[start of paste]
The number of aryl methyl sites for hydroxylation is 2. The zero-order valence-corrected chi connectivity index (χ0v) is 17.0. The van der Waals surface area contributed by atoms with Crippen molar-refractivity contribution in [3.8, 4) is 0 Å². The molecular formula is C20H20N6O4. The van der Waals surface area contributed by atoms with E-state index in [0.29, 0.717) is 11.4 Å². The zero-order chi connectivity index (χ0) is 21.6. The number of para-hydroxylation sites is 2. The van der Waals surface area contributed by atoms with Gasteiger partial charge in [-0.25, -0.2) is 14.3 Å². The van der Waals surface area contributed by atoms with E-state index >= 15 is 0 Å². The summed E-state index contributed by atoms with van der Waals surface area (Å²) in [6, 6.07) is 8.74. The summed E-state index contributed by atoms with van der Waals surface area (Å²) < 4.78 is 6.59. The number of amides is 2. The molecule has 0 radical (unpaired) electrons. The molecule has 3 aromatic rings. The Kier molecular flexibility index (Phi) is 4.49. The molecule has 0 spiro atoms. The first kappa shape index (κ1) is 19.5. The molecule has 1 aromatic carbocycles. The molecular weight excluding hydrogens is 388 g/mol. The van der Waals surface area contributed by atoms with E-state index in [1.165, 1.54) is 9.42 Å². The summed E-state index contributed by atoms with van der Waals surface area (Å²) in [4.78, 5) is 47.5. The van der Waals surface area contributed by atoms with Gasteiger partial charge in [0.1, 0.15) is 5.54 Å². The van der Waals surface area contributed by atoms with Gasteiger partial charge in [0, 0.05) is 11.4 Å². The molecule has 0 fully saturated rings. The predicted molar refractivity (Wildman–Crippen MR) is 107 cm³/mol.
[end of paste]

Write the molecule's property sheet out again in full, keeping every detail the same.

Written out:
The number of aryl methyl sites for hydroxylation is 2. The zero-order valence-corrected chi connectivity index (χ0v) is 17.0. The van der Waals surface area contributed by atoms with Crippen molar-refractivity contribution in [3.8, 4) is 0 Å². The molecular formula is C20H20N6O4. The van der Waals surface area contributed by atoms with E-state index in [0.29, 0.717) is 11.4 Å². The zero-order chi connectivity index (χ0) is 21.6. The number of para-hydroxylation sites is 2. The van der Waals surface area contributed by atoms with Gasteiger partial charge in [-0.25, -0.2) is 14.3 Å². The van der Waals surface area contributed by atoms with E-state index >= 15 is 0 Å². The summed E-state index contributed by atoms with van der Waals surface area (Å²) in [6, 6.07) is 8.74. The summed E-state index contributed by atoms with van der Waals surface area (Å²) < 4.78 is 6.59. The number of amides is 2. The molecule has 0 radical (unpaired) electrons. The molecule has 3 aromatic rings. The Kier molecular flexibility index (Phi) is 4.49. The molecule has 0 spiro atoms. The first kappa shape index (κ1) is 19.5. The molecule has 1 aromatic carbocycles. The molecular weight excluding hydrogens is 388 g/mol. The van der Waals surface area contributed by atoms with E-state index in [1.165, 1.54) is 9.42 Å². The summed E-state index contributed by atoms with van der Waals surface area (Å²) in [4.78, 5) is 47.5. The van der Waals surface area contributed by atoms with Gasteiger partial charge in [0.1, 0.15) is 5.54 Å². The van der Waals surface area contributed by atoms with Gasteiger partial charge in [0, 0.05) is 11.4 Å². The molecule has 0 fully saturated rings. The predicted molar refractivity (Wildman–Crippen MR) is 107 cm³/mol.